In today’s financial landscape, both individuals and businesses have been tightening their belts to greater degrees than ever before. People simply want to conserve whatever cash they have, and this is rightfully so in these uncertain times. But keep in mind that with the remote workforce of today, there are certain gadgets that are an absolute must, such as Smartphones and Laptops.

While it may be tempting to get something cheap at the outset, keep in mind the old adage: “You get what you pay for”. So, how do you stretch your dollars in this regard? Here are some tips.

What You Need To Do

  1. Determine what your needs are:

Sure, the aesthetics of the device that you want to purchase should be visually appealing to you. But a purchasing decision has to go well beyond than just that. For example, one of the first things you need to ask yourself is if you need a home or business computer. While the differences of the two may be rather subtle at the outset, they have very different purposes. For example, the home computer is designed just for that: general Internet surfing, doing light work, accessing your personal social media sites, accessing videos, playing games, etc. But this option will not work if you own a business or need a system for working from home. In this regard, you are much better off looking at things in the long-term, which means spending more money in the beginning and getting a much more powerful computer that can handle such tasks as video conferencing, creating heavy duty presentations in Powerpoint, maintaining your company website, etc. Also keep in mind that business laptops are far better equipped to handle the Cybersecurity issues of today, such as handling the next generation firewalls and Virtual Private Networks (VPNs).

  1. Confirm the Operating System (OS) that you need:

There are three types of OSs that you can get with today’s computer. These are:

    • The iOS
    • Windows 10;
    • Different flavors of Linux.

Traditionally, the iOS has been best suited for those individuals and businesses that are heavy into the graphics arts areas. Linux is better suited for compiling source code that make use of open source software libraries. Windows 10 is obviously much better suited for business usage. In this regard, it is very important that you make use of Windows 10 Pro. Not only will this let you keep up with the latest software patches and upgrades in a much more expedient – and secure – fashion, but you will be able to toggle back and forth between different versions of business applications (such as Zoom, Skype, Microsoft Teams, etc.) more easily. Windows 10 Home edition has much more limited functionality in this regard. So while it may be more expensive to get Windows 10 Pro, it will be well worth it in the end for your daily work needs. Also, Windows 10 Home is bloated with extra applications that you really don’t need in the end. Not only will this take more hard drive storage, but more processing power as well on part of the Central Processing Unit (CPU). Another key point to remember: the security tools that come with Windows Home 10 are often made available from third party vendors, which is an extra expense to you. This is not the case with the Windows 10 Pro. In fact, many of these tools come to you at no extra cost.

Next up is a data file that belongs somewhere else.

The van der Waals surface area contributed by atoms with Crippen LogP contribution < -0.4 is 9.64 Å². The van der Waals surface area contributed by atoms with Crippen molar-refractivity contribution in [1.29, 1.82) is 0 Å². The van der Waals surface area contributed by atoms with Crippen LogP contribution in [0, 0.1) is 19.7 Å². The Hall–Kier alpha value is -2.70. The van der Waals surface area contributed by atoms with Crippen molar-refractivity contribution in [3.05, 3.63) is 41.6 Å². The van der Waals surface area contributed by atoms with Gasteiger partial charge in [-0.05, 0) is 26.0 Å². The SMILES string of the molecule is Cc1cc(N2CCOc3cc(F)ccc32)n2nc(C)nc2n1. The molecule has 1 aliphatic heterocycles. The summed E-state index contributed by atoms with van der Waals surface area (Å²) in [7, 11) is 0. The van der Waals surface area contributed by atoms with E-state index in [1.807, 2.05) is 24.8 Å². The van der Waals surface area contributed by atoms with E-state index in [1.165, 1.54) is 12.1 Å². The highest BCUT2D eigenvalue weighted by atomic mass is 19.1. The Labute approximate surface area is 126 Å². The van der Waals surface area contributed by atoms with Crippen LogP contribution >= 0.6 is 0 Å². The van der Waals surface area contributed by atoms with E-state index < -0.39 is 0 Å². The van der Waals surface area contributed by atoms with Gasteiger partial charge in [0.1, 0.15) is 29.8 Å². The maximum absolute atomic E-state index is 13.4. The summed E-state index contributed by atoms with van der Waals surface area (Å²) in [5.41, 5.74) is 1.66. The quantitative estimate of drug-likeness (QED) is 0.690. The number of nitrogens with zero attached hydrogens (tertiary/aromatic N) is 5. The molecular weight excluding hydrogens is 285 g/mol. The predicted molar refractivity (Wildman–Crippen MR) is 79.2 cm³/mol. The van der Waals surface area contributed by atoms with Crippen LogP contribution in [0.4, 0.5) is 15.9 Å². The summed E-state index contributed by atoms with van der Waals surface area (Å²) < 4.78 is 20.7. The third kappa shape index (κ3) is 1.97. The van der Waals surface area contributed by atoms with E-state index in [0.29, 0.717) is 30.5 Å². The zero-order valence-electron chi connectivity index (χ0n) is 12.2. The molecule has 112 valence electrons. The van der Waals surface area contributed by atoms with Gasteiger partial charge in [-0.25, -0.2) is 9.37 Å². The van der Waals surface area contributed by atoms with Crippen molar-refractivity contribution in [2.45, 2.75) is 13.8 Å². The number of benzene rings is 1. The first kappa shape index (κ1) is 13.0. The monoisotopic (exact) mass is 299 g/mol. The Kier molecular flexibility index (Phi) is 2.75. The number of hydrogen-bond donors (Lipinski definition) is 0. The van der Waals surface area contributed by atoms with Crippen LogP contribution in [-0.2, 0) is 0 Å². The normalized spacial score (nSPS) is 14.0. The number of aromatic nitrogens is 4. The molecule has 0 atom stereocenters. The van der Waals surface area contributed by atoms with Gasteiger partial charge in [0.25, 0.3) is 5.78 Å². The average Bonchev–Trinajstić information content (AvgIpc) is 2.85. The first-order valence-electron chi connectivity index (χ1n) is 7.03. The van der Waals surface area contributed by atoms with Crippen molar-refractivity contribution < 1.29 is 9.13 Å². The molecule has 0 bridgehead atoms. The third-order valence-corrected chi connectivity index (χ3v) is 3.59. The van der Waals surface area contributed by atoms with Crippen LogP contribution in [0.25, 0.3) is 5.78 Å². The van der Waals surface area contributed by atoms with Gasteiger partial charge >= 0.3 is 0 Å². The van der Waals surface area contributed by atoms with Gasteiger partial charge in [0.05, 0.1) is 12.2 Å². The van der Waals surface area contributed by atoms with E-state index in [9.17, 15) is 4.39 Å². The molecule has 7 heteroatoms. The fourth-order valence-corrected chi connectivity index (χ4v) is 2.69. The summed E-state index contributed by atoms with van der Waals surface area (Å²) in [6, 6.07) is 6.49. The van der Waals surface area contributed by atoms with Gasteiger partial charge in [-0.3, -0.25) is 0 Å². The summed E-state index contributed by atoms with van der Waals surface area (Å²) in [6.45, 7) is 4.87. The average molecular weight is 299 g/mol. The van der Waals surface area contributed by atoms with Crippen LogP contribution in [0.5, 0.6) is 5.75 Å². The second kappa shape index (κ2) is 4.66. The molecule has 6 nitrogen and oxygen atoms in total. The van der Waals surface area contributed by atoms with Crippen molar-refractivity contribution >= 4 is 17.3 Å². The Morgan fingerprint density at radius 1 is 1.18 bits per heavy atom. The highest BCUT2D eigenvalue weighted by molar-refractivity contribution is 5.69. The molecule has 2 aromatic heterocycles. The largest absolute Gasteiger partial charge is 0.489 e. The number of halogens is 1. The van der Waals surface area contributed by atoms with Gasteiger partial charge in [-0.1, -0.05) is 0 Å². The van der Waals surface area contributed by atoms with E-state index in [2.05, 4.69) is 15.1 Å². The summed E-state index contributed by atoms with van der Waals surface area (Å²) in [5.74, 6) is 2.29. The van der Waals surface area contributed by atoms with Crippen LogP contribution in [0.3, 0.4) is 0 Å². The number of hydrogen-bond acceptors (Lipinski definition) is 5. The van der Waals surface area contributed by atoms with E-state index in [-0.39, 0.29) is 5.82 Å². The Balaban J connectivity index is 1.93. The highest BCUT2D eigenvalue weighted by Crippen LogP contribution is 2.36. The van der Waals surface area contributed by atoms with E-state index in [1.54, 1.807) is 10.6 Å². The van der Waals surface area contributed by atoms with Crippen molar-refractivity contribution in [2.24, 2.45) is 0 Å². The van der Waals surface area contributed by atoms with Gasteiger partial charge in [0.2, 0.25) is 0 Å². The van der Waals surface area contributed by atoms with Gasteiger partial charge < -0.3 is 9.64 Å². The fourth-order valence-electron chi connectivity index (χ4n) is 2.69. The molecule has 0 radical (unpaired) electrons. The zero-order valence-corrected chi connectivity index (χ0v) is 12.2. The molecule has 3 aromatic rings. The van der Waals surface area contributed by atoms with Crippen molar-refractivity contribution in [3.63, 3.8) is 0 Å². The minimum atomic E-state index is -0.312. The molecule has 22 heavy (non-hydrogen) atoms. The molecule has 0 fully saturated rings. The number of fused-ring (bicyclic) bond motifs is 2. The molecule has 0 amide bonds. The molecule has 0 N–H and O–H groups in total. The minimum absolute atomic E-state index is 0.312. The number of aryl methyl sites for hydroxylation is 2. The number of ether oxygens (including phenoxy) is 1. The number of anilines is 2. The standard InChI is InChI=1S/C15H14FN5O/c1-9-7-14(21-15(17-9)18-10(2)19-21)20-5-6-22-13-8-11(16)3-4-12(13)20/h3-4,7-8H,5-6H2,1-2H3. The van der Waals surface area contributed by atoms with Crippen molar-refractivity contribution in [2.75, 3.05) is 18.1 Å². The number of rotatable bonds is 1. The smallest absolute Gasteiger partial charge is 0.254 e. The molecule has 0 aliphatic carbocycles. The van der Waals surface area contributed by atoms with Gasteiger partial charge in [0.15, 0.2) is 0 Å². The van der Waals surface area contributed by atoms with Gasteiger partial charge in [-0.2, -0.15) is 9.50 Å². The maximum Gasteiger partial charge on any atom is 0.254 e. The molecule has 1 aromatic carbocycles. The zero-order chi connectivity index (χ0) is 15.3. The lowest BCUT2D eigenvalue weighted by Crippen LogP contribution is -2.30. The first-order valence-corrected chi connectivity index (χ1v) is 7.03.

Another factor to consider is that when you use the right Operating System (like Windows 10) your applications and productivity tools will usually be fully integrated. This makes it much easier and more seamless to get your job done.

  1. Home related PCs have cheaper parts:

True, you can get a home computer for as little as $200.00 these days. It will probably last you at most one and a half years. But cheap does not end with price alone. Very often, those kinds of PCs are also built with cheaper hardware as well – yes, the technical term for this is “refurbished”. When this happens, a very old or even damaged component is very often rebuilt with no new raw materials included in them. Because of this, there is a far greater chance of a system wide breakdown in the end, which will cost you even more to have repaired. How do you avoid all of this? Well, the answer is simple. Spend a little bit more cash and getting a good computer that falls in the price range of about $1,800.00 to $2,000.00, which most business laptops cost these days. Yes, this will give you sticker shock in the very beginning, but it will pay huge dividends in the long run. For example, not only with they last longer, but the parts that have been used to build them will be genuine, and not refurbished by any means.

  1. Try out your new business computer to the maximum:

Just because you bought your computer, it does not mean that you are stuck with it forever. Very often, depending upon where you purchased it from, you have a certain time window in which you can return your new computer. So during this time frame, test out your new business laptop as if it were a race car being driven in the Indy 500. Try out every feature and application that you can and test it all through the most processing power that your new device can muster. If it does not fit the bill, return it, and look for something else that will meet or even far surpass your needs.

Make sure that the new system will run all your business applications at the speed you need. If your system is too slow, it will stop you from being as productive as you need to be.


Overall, the rule of thumb in purchasing a new business laptop should include the following:

  • Windows 10 Pro;
  • At least 16 Gigs of RAM;
  • An SSD hard drive;
  • A webcam that is compatible with the Windows Hello tool. It provides for two factor authentication (2FA). This webcam should also be able to handle heavy duty usage for either Microsoft Teams or Zoom.